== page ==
Thoughts on OEB Training
Well-behaved, companion OEBs are a blessing to raise. But untrained, your dog can possibly be trouble. Training your OEB on the fundamentals—”Stay”, “Come”, “Down”, “Heel”, “Off”, “Sit”, and “Leave it”—will improve the relationship both with your dog as well as the family. If you own a puppy, start teaching him or her the appropriate responses when you bring them home! Snacks can be used as incentive and recognition. Puppies can join obedience courses when they have been sufficiently vaccinated. Always walk your OEB leashed in public, even as a puppy. Be certain your dog will come back to you if you tell him to. A disobedient or aggressive OEB are normally a result of lack of training.
The Health of Your OEB
OEBs should visit the vet for a thorough assessment, vaccinations and a heartworm blood test, annually health visits, and immediately if they are feeling ill or are hurt.
About your OEB’s Dental Health
Although we might simply dislike our OEB’s bad breath, it’s important to be aware of what it might be a sign of. Foul-smelling breath is a symptom that your OEB is in need of a dental exam. Dental plaque , which is caused by unhealthy bacteria results in a terrible smell that can only be cured by professional treatment. After a professional dental cleaning, their mouth can be kept up by brushing regularly, feeding a special diet focused on dental health, and eliminating table food. The vet can provide you with other guidance for minimizing periodontal disease and bad breath. You can clean your OEB’s teeth with a dog toothpaste or a homemade paste made of baking soda and water a couple of times per week. Use a child’s soft toothbrush, a gauze pad or a piece of nylon stocking stretched over your finger. Some OEBs develop periodontal disease, also called gum disease. Often, loss of teeth happens as a result of gum disease.
Tick and Fleas in OEBs
When it’s warm, it’s important for you to perform daily checks of your OEB for ticks and fleas. You can find and remove fleas using a flea comb. There are many new procedures of flea control. Speak to your veterinarian about these and other recommendations.
OEBs With Heartworm Issues
Your OEB is at risk of heartworms if they are exposed to lots of mosquitoes. Mosquitoes carry this parasite from dog to dog. Several OEBs die yearly from heartworm infestations. Your OEB should have a blood test for heartworms every single spring—this is important to detect infections from the past year. A monthly pill given in mosquito season will protect your OEB. If you ever vacation in warmer climates with your OEB in winter, your dog needs to be on the preventive medicine during the trip. In some warmer climates, vets recommend preventive worm medication be taken continuously.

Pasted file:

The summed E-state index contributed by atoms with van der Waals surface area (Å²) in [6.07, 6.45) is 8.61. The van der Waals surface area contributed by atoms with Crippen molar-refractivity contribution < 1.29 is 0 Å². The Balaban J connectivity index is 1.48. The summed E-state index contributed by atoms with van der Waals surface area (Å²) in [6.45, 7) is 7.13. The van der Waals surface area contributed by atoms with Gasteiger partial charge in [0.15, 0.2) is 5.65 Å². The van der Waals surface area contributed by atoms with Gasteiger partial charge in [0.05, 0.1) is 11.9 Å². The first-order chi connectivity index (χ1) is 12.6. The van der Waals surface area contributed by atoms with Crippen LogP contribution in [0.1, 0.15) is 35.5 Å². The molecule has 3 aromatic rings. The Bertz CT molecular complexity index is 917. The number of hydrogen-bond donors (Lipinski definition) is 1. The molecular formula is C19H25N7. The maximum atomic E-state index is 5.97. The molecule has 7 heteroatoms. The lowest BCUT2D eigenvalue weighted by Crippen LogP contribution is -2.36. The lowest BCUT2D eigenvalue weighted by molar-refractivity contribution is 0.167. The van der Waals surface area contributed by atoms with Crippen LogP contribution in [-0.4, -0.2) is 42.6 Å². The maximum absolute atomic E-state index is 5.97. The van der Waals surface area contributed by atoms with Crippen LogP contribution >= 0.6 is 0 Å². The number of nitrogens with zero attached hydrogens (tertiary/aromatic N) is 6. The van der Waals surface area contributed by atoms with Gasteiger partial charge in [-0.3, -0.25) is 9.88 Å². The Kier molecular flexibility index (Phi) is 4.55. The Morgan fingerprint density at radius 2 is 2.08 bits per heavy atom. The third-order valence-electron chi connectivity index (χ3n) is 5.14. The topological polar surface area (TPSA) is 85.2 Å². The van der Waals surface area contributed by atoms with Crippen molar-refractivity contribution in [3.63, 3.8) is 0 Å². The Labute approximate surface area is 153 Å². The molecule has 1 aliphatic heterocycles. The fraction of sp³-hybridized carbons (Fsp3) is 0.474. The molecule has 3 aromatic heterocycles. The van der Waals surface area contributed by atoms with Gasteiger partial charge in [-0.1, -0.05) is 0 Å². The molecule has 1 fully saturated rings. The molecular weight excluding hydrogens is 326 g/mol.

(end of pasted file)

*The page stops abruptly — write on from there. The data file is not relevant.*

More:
Medicines and Poisons
If you’re contemplating giving your OEB medication that was not prescribed for them by their doctor, don’t do it. One little ibuprofen tablet can possibly initiate stomach ulcers in OEBs. Keep rat poison and other rodenticides away from your OEB. When you suspect your dog has ingested a toxin, contact the your vet or Animals Poison Control Center in your area immediately.
OEB Sterilization Operations
Female OEBs should be spayed—the extraction of the uterus and ovaries—and males neutered—extraction of the testicles—by six months of age. Spaying before maturity greatly reduces the risk of breast cancer, which is a frequently deadly and common ailment of older female dogs. Spaying also eliminates the risk of a diseased uterus, a traumatic problem in more mature females that demands intensive medical care and surgery. Testicular cancer, prostate diseases, some hernias and certain types of aggressions are all preventable by neutering male OEBs.
- OEB pups should be vaccinated with a combo vaccine (called the “five-in-1”) at two, three and 4 months old, and again once yearly. This shot protects your OEB puppy from parainfluenza, parvovirus, leptospirosis, hepatitis, and distemper. The OEB must be immunized for at least the first 4 months of her life.
- If you have an unvaccinated OEB older than four or 5 months, he will need a series of 2 immunizations given two or three weeks apart, followed by a yearly inoculation.
- Your OEB puppy’s vaccinations should coincide with their socialization program. You may take your OEB puppy to socialization classes as early as eight to nine weeks old, as recommended by most doctors. At this age, they should have received at least their first series of vaccines
Regulations are so different between different areas; the best thing is to contact your local vet for rabies vaccination details. For example, NYC rules declare that pets older than 3 months be immunized for rabies. After the original vaccination, you must get another immunization the following year, and then every 3 years. There are many immunizations, many of which are appropriate for your OEB. There are others that are not, however. Ask your OEB’s vet for his opinion. By the way, if your OEB gets sick because he is not immunized, do not give the shot until the dog has made a full recovery.